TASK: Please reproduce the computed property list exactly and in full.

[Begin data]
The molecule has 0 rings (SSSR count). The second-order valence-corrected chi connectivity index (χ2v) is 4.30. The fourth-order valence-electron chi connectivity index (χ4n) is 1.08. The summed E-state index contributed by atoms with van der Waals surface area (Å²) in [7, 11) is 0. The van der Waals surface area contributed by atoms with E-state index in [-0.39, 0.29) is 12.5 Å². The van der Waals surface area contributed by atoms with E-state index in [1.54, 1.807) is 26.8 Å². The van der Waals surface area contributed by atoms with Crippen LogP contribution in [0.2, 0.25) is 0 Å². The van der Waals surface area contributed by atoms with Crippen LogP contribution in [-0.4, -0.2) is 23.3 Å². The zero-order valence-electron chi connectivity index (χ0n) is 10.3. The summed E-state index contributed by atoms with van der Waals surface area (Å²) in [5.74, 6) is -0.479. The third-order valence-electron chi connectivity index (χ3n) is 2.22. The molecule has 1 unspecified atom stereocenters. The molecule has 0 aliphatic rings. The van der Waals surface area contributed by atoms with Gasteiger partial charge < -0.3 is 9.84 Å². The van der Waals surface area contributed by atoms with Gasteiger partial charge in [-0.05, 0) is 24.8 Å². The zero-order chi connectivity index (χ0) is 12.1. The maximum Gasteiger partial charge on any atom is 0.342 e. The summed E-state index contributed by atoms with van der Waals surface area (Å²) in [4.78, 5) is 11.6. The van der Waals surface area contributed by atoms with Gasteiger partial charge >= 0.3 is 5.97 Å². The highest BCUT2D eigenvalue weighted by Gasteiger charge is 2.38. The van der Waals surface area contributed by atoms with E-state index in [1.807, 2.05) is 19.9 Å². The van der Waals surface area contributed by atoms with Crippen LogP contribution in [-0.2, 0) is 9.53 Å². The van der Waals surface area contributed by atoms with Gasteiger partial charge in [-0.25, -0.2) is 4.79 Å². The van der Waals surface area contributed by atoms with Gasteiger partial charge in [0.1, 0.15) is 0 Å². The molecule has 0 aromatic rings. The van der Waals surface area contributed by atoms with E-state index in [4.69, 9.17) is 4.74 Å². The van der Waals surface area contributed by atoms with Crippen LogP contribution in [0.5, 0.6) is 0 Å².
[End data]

The molecule has 0 rings (SSSR count). The second-order valence-corrected chi connectivity index (χ2v) is 4.30. The fourth-order valence-electron chi connectivity index (χ4n) is 1.08. The summed E-state index contributed by atoms with van der Waals surface area (Å²) in [7, 11) is 0. The van der Waals surface area contributed by atoms with E-state index in [-0.39, 0.29) is 12.5 Å². The van der Waals surface area contributed by atoms with E-state index in [1.54, 1.807) is 26.8 Å². The van der Waals surface area contributed by atoms with Crippen LogP contribution in [0.2, 0.25) is 0 Å². The van der Waals surface area contributed by atoms with Crippen LogP contribution in [-0.4, -0.2) is 23.3 Å². The zero-order valence-electron chi connectivity index (χ0n) is 10.3. The summed E-state index contributed by atoms with van der Waals surface area (Å²) in [5.74, 6) is -0.479. The third-order valence-electron chi connectivity index (χ3n) is 2.22. The molecule has 1 unspecified atom stereocenters. The molecule has 0 aliphatic rings. The van der Waals surface area contributed by atoms with Gasteiger partial charge < -0.3 is 9.84 Å². The van der Waals surface area contributed by atoms with Gasteiger partial charge in [-0.05, 0) is 24.8 Å². The zero-order chi connectivity index (χ0) is 12.1. The maximum Gasteiger partial charge on any atom is 0.342 e. The summed E-state index contributed by atoms with van der Waals surface area (Å²) in [4.78, 5) is 11.6. The van der Waals surface area contributed by atoms with Gasteiger partial charge >= 0.3 is 5.97 Å². The highest BCUT2D eigenvalue weighted by Gasteiger charge is 2.38. The van der Waals surface area contributed by atoms with E-state index in [1.807, 2.05) is 19.9 Å². The van der Waals surface area contributed by atoms with Crippen LogP contribution in [-0.2, 0) is 9.53 Å². The van der Waals surface area contributed by atoms with Gasteiger partial charge in [-0.25, -0.2) is 4.79 Å². The van der Waals surface area contributed by atoms with Gasteiger partial charge in [0.1, 0.15) is 0 Å². The molecule has 0 aromatic rings. The van der Waals surface area contributed by atoms with E-state index in [4.69, 9.17) is 4.74 Å². The van der Waals surface area contributed by atoms with Crippen LogP contribution in [0.5, 0.6) is 0 Å².